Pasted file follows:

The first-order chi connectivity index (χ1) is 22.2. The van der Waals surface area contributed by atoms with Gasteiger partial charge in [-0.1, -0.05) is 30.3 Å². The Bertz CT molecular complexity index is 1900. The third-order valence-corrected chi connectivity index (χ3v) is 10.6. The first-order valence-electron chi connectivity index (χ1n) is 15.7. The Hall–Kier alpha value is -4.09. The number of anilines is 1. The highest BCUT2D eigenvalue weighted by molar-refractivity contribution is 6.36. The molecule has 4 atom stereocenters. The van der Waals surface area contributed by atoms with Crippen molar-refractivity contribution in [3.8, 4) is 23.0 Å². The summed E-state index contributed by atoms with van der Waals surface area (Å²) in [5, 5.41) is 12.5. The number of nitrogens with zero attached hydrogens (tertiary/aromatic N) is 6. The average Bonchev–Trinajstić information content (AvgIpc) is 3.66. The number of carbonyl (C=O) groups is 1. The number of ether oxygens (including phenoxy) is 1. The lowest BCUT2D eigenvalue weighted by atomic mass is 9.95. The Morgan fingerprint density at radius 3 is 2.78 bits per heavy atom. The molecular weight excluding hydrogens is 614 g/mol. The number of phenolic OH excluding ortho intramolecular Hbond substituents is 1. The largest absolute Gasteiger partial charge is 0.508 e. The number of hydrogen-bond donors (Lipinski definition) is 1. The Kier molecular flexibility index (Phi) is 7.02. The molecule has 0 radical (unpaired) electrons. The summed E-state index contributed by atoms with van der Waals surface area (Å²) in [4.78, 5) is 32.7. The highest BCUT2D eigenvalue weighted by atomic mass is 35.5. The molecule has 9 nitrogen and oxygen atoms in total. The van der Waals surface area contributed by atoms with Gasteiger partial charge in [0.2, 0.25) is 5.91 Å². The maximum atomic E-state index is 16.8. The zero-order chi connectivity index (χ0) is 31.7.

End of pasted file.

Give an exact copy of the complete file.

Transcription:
The first-order chi connectivity index (χ1) is 22.2. The van der Waals surface area contributed by atoms with Gasteiger partial charge in [-0.1, -0.05) is 30.3 Å². The Bertz CT molecular complexity index is 1900. The third-order valence-corrected chi connectivity index (χ3v) is 10.6. The first-order valence-electron chi connectivity index (χ1n) is 15.7. The Hall–Kier alpha value is -4.09. The number of anilines is 1. The highest BCUT2D eigenvalue weighted by molar-refractivity contribution is 6.36. The molecule has 4 atom stereocenters. The van der Waals surface area contributed by atoms with Crippen molar-refractivity contribution in [3.8, 4) is 23.0 Å². The summed E-state index contributed by atoms with van der Waals surface area (Å²) in [5, 5.41) is 12.5. The number of nitrogens with zero attached hydrogens (tertiary/aromatic N) is 6. The average Bonchev–Trinajstić information content (AvgIpc) is 3.66. The number of carbonyl (C=O) groups is 1. The number of ether oxygens (including phenoxy) is 1. The lowest BCUT2D eigenvalue weighted by atomic mass is 9.95. The Morgan fingerprint density at radius 3 is 2.78 bits per heavy atom. The molecular weight excluding hydrogens is 614 g/mol. The number of phenolic OH excluding ortho intramolecular Hbond substituents is 1. The largest absolute Gasteiger partial charge is 0.508 e. The number of hydrogen-bond donors (Lipinski definition) is 1. The Kier molecular flexibility index (Phi) is 7.02. The molecule has 0 radical (unpaired) electrons. The summed E-state index contributed by atoms with van der Waals surface area (Å²) in [4.78, 5) is 32.7. The highest BCUT2D eigenvalue weighted by atomic mass is 35.5. The molecule has 9 nitrogen and oxygen atoms in total. The van der Waals surface area contributed by atoms with Gasteiger partial charge in [0.2, 0.25) is 5.91 Å². The maximum atomic E-state index is 16.8. The zero-order chi connectivity index (χ0) is 31.7.